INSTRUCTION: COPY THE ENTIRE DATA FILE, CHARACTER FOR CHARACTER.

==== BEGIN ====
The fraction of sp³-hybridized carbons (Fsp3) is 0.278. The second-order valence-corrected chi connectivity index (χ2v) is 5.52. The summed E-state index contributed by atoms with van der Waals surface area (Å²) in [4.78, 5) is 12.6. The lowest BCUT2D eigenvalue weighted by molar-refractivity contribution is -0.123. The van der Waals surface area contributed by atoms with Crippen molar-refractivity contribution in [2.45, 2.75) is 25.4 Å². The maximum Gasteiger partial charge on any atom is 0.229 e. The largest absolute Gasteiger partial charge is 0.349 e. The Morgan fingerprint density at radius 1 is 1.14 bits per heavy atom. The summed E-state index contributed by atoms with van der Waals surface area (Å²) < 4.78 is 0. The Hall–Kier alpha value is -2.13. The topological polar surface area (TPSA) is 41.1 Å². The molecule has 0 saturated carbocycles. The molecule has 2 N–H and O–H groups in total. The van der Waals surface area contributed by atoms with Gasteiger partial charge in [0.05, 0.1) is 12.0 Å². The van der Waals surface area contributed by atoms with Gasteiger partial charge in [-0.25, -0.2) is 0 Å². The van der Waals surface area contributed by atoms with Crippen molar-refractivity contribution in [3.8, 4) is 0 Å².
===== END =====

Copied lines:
The fraction of sp³-hybridized carbons (Fsp3) is 0.278. The second-order valence-corrected chi connectivity index (χ2v) is 5.52. The summed E-state index contributed by atoms with van der Waals surface area (Å²) in [4.78, 5) is 12.6. The lowest BCUT2D eigenvalue weighted by molar-refractivity contribution is -0.123. The van der Waals surface area contributed by atoms with Crippen molar-refractivity contribution in [2.45, 2.75) is 25.4 Å². The maximum Gasteiger partial charge on any atom is 0.229 e. The largest absolute Gasteiger partial charge is 0.349 e. The Morgan fingerprint density at radius 1 is 1.14 bits per heavy atom. The summed E-state index contributed by atoms with van der Waals surface area (Å²) < 4.78 is 0. The Hall–Kier alpha value is -2.13. The topological polar surface area (TPSA) is 41.1 Å². The molecule has 0 saturated carbocycles. The molecule has 2 N–H and O–H groups in total. The van der Waals surface area contributed by atoms with Gasteiger partial charge in [0.05, 0.1) is 12.0 Å². The van der Waals surface area contributed by atoms with Gasteiger partial charge in [-0.25, -0.2) is 0 Å². The van der Waals surface area contributed by atoms with Crippen molar-refractivity contribution in [3.8, 4) is 0 Å².